HC Deb 23 February 1979 vol 963 cc846-55

Order for Second Reading read.

3.23 p.m.

Mr. Laurie Pavitt (Brent, South)

I beg to move, That the Bill be now read a Second time.

I seek through the Bill to protect the most vulnerable sector of our society—those who suffer from deafness and at the same time have to cope with the problems of old age. Within that sector, perhaps even more vulnerable are those who cope with both those conditions but who, in spite of a lifetime of work in the community, have very few savings.

Deafness is the only disability in respect of which slick advertising and smart salesmanship are the main elements used to secure commercial profit. Nobody ever seeks to make a profit out of selling white sticks to blind people. Nobody ever seeks to advertise and make a profit from limbs for sale for people who are disabled, people who do not have an arm or a leg.

In my view, deafness is probably one of the most harassing complaints from which a person can suffer. Apart from the hearing disability, in work and everyday activities deafness cuts off a person from human contact, neighbourliness, community and human relationships. I once had the privilege of meeting one of the most famous deaf people, the late Helen Keller, who happened to be both blind and deaf. She told me that, of the two disabilities, the one which she found the most difficult to cope with was her deafness. She felt contained within a wall and unable to meet the human personalities of the people surrounding her. I seek in this Bill to give some protection to this sector of the community.

In essence, my Bill is exactly the same as that which came forward for its Third Reading at the end of last Session after completing all its stages elsewhere in the House. In that connection, I pay tribute to the hon. Member for Pudsey (Mr. Shaw), who led for the Opposition in the Standing Committee, for his help in amending my original Bill and in reaching a compromise solution which at the time was acceptable to both sides. The Committee stage of the Bill encountered a great deal of opposition. It was only after representations had been heard by the Committee, especially from the organisations representing deaf people, that in the end the measure was commended by the Opposition to Report and Third Reading in this Chamber as one which they wished well and to which they hoped to be able to give a fair wind.

I came out of the Committee stage with a sense of euphoria, having accepted the plaudits of the hon. Members for Pudsey and for Birmingham, Edgbaston (Mrs. Knight). In the vernacular of the East End, Mr. Deputy Speaker, where I was born, you could have knocked me down with a feather when the Bill was blocked on Report. I was surprised that the hon. Member for Woolwich, West (Mr. Bottomley) deliberately wrecked the Bill, and I still find it a little amazing. I am not one of those politicians who think that the Opposition have no sense of compassion or understanding for the sick, the disabled and the elderly. But that made it even more difficult to stomach when what I considered to be a Bill designed to help that section of the community, after securing a good deal of support from the Opposition, did not receive its Third Reading for procedural reasons.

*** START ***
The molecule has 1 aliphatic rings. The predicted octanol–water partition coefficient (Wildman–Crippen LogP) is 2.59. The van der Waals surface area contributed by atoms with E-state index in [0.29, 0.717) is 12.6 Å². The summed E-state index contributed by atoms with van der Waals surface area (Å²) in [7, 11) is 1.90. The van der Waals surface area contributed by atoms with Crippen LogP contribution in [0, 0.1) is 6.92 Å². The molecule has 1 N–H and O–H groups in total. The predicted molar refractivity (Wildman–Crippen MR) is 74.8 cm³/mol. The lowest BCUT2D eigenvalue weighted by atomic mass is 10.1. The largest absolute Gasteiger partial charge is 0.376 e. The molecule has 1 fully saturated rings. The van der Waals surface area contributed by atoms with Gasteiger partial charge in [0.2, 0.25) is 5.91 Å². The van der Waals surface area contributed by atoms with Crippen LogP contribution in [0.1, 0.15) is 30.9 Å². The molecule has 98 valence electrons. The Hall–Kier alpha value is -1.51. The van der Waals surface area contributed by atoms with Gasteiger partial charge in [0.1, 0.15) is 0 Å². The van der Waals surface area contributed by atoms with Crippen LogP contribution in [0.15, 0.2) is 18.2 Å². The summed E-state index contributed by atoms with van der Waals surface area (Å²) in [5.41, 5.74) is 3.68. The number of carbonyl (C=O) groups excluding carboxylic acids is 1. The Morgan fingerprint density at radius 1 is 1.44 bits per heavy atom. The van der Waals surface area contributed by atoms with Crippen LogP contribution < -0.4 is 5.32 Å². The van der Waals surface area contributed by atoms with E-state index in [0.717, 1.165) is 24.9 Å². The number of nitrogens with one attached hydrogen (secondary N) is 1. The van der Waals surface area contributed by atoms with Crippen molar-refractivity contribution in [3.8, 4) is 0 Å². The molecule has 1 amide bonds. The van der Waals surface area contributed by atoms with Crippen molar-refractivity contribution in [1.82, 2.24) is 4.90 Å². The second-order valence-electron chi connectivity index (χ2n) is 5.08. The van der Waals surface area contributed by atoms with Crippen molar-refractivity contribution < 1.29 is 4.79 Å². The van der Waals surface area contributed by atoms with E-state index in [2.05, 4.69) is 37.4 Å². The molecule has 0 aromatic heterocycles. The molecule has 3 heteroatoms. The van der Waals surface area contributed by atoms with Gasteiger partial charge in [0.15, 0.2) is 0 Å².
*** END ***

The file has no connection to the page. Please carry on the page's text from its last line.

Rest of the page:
The organisation concerned with people disabled by deafness were quick to rally to my support. I quote from a letter addressed to the right hon. Member for Wanstead and Woodford (Mr. Jenkin), whom I am pleased to see in his place, from the umbrella organisation, the Royal National Institute for the Deaf. The right hon. Gentleman knows that under the previous Secretary of State for Social Services, the right hon. Member for Leeds, North-East (Sir K. Joseph), the voluntary organisations concerned to help deaf people were gathered together in a national conference annually to meet the Secretary of State under the umbrella of the Royal National Institute for the Deaf. After my Bill was sunk at the end of the last Session, the director wrote to the right hon. Gentleman saying: It is unfortunate that conflict has arisen over the Hearing Aid Council Act 1968 (Amendment) Bill. We do hope that there can soon be measures to regulate unscrupulous hearing aid advertisements. There are still too many misleading and exaggerated claims of what hearing aids will do and hearing impaired people represent a very vulnerable group.

Mr. Patrick Jenkin (Wanstead and Woodford)

I had not expected that the hon. Gentleman's Bill would be reached during the course of this afternoon. Does he recognise that in a subsequent letter to me Mr. Sydenham also expressed the view that, if it were possible, it would be better for these things to be dealt with by agreement rather than by legislation? He expressed that view in the context of the efforts being made by the industry to develop not only a code of practice but machinery to enforce it as possibly one way of achieving the hon. Gentleman's objective.

Mr. Pavitt

The right hon. Gentleman anticipates a further part of my submission to the House with which I hope to deal more extensively. The RNID also showed me a copy of that letter and I have been in contact with Mr. Sydenham and the chairman on these matters fairly constantly since that time. As the right hon. Gentleman rightly says, there have been moves, under the impetus of what happened last year, to do something along these lines.